A210250


Area A of the cyclic quadrilaterals such that A, the sides and the radius of the circumcircle are integers.


12



48, 192, 240, 432, 480, 672, 768, 936, 960, 1200, 1440, 1680, 1728, 1920, 2160, 2352, 2640, 2688, 2856, 3072, 3744, 3840, 3864, 3888, 4032, 4320, 4368, 4536, 4800, 5016, 5040, 5376, 5712, 5760, 5808, 5880, 6000, 6048, 6072, 6696, 6720, 6912, 7056, 7392, 7560, 7680, 7728, 7752, 7920
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OFFSET

1,1


COMMENTS

In Euclidean geometry, a cyclic quadrilateral is a quadrilateral whose vertices all lie on a single circle. This circle is called the circumcircle or circumscribed circle, and the vertices are said to be concyclic.
The area A of a cyclic quadrilateral with sides a, b, c, d is given by Brahmagupta's formula: A = sqrt((s  a)(s  b)(s  c)(s  d)) where s, the semiperimeter is s = (a+b+c+d)/2.
The circumradius R (the radius of the circumcircle) is given by:
R = sqrt[(ab+cd)(ac+bd)(ad+bc)]/4A.
The corresponding R of a(n) are not unique; for example, for a(12) = 1680 => (a,b,c,d) = (24, 24, 70, 70) with R = 37 and (a,b,c,d) = (40, 40, 42,42) with R = 29.
The smallest corresponding R of a(n) is {5, 10, 13, 15, 17, 25, 20, 25, 26, 25, 41, 29, ...}.
Properties of this sequence:
A majority of quadrilaterals [a, b, c, d] have the property that a = b and c = d, and in this case s = a+c, A = a*c and R = sqrt(a^2+c^2)/2. Because a and c are even => a = 2p and c = 2q, then A = 4pq and R = sqrt(p^2+q^2). Consequently, 2*A103251(n) is included in this sequence.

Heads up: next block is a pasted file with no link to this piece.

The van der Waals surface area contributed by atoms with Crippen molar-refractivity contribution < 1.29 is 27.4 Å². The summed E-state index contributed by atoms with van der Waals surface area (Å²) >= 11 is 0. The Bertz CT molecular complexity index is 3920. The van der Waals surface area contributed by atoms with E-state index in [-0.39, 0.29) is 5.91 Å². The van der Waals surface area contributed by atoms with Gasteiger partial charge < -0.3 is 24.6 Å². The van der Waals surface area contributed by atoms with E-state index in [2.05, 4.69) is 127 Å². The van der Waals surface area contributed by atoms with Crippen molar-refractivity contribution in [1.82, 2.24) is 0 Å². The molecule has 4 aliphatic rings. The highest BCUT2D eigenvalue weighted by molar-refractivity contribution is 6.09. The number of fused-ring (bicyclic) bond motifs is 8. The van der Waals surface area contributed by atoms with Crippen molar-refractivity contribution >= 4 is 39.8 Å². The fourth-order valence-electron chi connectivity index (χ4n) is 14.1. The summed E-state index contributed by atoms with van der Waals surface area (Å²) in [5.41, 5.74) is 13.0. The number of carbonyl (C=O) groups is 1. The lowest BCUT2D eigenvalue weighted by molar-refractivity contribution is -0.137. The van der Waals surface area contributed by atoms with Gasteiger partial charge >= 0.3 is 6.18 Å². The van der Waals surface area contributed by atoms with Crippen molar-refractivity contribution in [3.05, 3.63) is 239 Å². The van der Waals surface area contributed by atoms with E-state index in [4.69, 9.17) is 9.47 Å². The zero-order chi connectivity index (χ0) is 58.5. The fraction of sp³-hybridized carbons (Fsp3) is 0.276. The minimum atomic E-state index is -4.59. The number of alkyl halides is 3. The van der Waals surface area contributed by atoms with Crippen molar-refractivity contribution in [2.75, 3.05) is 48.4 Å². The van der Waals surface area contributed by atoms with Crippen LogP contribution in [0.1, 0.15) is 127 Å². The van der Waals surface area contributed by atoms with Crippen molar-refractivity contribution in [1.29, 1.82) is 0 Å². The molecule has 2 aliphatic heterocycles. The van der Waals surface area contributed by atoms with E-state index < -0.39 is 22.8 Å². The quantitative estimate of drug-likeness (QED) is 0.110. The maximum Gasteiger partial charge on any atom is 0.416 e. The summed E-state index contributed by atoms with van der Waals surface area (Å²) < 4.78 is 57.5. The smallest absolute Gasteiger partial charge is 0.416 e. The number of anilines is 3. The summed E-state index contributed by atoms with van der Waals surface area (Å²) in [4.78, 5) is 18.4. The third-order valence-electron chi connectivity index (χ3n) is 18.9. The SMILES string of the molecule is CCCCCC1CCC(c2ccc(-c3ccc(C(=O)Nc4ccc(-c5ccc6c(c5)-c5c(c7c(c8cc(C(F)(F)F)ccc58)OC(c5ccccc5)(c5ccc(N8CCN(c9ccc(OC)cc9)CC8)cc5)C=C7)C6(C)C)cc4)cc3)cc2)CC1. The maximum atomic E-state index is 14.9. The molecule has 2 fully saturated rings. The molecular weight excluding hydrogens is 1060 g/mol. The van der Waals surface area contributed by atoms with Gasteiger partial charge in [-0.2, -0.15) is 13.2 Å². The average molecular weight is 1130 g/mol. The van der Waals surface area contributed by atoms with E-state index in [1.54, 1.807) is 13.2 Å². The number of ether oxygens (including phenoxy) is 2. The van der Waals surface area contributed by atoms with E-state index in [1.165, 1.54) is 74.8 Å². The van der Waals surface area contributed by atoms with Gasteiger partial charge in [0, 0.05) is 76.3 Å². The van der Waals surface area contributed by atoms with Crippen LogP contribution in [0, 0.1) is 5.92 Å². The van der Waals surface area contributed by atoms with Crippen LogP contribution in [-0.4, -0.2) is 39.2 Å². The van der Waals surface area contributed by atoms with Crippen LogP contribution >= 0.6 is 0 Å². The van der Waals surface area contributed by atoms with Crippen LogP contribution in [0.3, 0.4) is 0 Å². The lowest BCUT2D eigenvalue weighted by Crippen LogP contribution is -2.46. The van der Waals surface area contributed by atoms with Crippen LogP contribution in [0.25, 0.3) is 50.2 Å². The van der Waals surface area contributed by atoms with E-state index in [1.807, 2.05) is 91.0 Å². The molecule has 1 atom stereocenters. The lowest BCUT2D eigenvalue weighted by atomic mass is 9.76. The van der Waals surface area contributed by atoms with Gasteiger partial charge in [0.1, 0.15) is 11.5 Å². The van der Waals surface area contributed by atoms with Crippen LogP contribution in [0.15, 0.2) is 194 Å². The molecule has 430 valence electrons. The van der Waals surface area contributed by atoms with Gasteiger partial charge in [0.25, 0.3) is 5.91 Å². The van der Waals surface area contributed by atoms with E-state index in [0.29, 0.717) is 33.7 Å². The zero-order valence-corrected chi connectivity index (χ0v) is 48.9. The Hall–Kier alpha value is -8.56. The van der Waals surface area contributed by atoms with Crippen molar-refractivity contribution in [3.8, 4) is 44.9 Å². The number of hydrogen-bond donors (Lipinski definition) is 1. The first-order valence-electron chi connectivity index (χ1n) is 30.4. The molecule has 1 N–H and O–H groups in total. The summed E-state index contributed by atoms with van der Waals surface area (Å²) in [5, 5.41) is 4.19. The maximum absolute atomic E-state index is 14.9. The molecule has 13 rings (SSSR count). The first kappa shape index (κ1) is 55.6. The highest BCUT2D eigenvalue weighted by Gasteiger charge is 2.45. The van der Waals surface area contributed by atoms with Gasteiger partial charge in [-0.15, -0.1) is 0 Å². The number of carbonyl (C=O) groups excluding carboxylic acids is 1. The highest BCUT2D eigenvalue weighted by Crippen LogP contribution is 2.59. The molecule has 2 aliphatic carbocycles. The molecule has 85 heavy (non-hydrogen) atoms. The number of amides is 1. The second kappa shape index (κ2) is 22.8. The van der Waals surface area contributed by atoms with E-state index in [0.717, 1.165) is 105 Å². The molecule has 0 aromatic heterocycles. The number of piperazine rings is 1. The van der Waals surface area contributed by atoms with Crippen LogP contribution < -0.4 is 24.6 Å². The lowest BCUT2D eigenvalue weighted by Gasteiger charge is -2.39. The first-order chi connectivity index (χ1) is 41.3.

Nevertheless, there also exist quadrilaterals whose four sides are distinct, for example [a, b, c, d] = [14, 30, 40, 48] => A = 936 = a(8) and R = 25. The subset of a(n) with this property is {936, 2856, 3744, 3864, 4536, 5016, 5376, 5712, 5880, 6696, 7056, 7560, ...}.


REFERENCES

Mohammad K. Azarian, Circumradius and Inradius, Problem S125, Math Horizons, Vol. 15, Issue 4, April 2008, p. 32.


LINKS

Table of n, a(n) for n=1..49.
Mohammad K. Azarian, Solution to Problem S125: Circumradius and Inradius, Math Horizons, Vol. 16, Issue 2, November 2008, p. 32.
E. Gürel, Solution to Problem 1472, Maximal Area of Quadrilaterals, Math. Mag. 69 (1996), 149.
Eric Weisstein's World of Mathematics, Cyclic Quadrilateral


EXAMPLE

48 is in the sequence because, for (a,b,c,d) = (6,6,8,8),
s = (6+6+8+8)/2 = 14;
A = sqrt((146)(146)(148)(148)) = 48;
R = sqrt((6*6+8*8)(6*8+6*8)(6*8+6*8))/(4*48) = 960/192 = 5.


MATHEMATICA

SMax=8000;
Do[
Do[
x=S^2/(u v w);
If[u+v+w+x//OddQ, Continue[]];
If[v+w+x<=u, Continue[]];
r=Sqrt[v w+u x]Sqrt[u w+v x]Sqrt[u v+w x]/(4S);
If[r//IntegerQ//Not, Continue[]];
(*{a, b, c, d}=(u+v+w+x)/2{u, v, w, x}; {a, b, c, d, r, S}//Sow*);
S//Sow; Break[]; (*to generate a table, comment out this line and uncomment previous line*)
, {u, S^2//Divisors//Select[#, S<=#^2&]&}
, {v, S^2/u//Divisors//Select[#, S^2<=u#^3&&#<=u&]&}
, {w, S^2/(u v)//Divisors//Select[#, S^2<=u v#^2&&#<=v&]&}
]
, {S, 24, SMax, 24}
]//Reap//Last//Last
{x, r, a, b, c, d}=.;
(* Albert Lau, May 25 2016 *)


CROSSREFS

Cf. A103251, A208984.
Sequence in context: A233967 A233785 A233960 * A259038 A231174 A259245
Adjacent sequences: A210247 A210248 A210249 * A210251 A210252 A210253


KEYWORD

nonn


AUTHOR

Michel Lagneau, Mar 19 2012


EXTENSIONS

Incorrect Mathematica program removed by Albert Lau, May 25 2016
Missing term 5880 and more terms from Albert Lau, May 25 2016


STATUS

approved